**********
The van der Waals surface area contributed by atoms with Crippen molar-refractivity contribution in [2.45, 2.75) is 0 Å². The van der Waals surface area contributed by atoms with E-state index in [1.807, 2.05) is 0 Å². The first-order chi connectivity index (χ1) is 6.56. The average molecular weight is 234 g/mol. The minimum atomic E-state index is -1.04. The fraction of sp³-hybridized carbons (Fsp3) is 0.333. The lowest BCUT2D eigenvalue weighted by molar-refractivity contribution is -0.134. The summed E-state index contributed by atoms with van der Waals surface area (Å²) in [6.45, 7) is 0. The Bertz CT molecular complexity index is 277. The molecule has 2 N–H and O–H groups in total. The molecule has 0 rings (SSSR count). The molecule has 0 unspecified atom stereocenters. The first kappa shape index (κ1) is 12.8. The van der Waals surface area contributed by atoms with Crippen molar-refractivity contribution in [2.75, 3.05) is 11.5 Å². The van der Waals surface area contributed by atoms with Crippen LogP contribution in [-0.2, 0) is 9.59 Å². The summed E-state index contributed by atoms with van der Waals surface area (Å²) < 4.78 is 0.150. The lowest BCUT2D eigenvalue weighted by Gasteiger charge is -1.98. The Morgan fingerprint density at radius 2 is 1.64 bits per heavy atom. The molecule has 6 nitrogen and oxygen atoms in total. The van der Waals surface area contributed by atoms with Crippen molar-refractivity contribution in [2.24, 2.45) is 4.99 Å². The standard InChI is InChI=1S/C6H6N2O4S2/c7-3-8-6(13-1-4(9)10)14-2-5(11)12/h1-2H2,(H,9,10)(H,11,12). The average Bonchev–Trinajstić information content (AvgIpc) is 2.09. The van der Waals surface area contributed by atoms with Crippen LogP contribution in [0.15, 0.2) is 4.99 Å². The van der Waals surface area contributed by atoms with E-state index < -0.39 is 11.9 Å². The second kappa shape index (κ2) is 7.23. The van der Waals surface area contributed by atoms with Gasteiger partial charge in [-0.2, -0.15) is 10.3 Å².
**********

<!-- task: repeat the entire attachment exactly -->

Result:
The van der Waals surface area contributed by atoms with Crippen molar-refractivity contribution in [2.45, 2.75) is 0 Å². The van der Waals surface area contributed by atoms with E-state index in [1.807, 2.05) is 0 Å². The first-order chi connectivity index (χ1) is 6.56. The average molecular weight is 234 g/mol. The minimum atomic E-state index is -1.04. The fraction of sp³-hybridized carbons (Fsp3) is 0.333. The lowest BCUT2D eigenvalue weighted by molar-refractivity contribution is -0.134. The summed E-state index contributed by atoms with van der Waals surface area (Å²) in [6.45, 7) is 0. The Bertz CT molecular complexity index is 277. The molecule has 2 N–H and O–H groups in total. The molecule has 0 rings (SSSR count). The molecule has 0 unspecified atom stereocenters. The first kappa shape index (κ1) is 12.8. The van der Waals surface area contributed by atoms with Crippen molar-refractivity contribution in [2.75, 3.05) is 11.5 Å². The van der Waals surface area contributed by atoms with Crippen LogP contribution in [-0.2, 0) is 9.59 Å². The summed E-state index contributed by atoms with van der Waals surface area (Å²) < 4.78 is 0.150. The lowest BCUT2D eigenvalue weighted by Gasteiger charge is -1.98. The Morgan fingerprint density at radius 2 is 1.64 bits per heavy atom. The molecule has 6 nitrogen and oxygen atoms in total. The van der Waals surface area contributed by atoms with Crippen molar-refractivity contribution in [2.24, 2.45) is 4.99 Å². The standard InChI is InChI=1S/C6H6N2O4S2/c7-3-8-6(13-1-4(9)10)14-2-5(11)12/h1-2H2,(H,9,10)(H,11,12). The average Bonchev–Trinajstić information content (AvgIpc) is 2.09. The van der Waals surface area contributed by atoms with Crippen LogP contribution in [0.15, 0.2) is 4.99 Å². The van der Waals surface area contributed by atoms with E-state index < -0.39 is 11.9 Å². The second kappa shape index (κ2) is 7.23. The van der Waals surface area contributed by atoms with Gasteiger partial charge in [-0.2, -0.15) is 10.3 Å².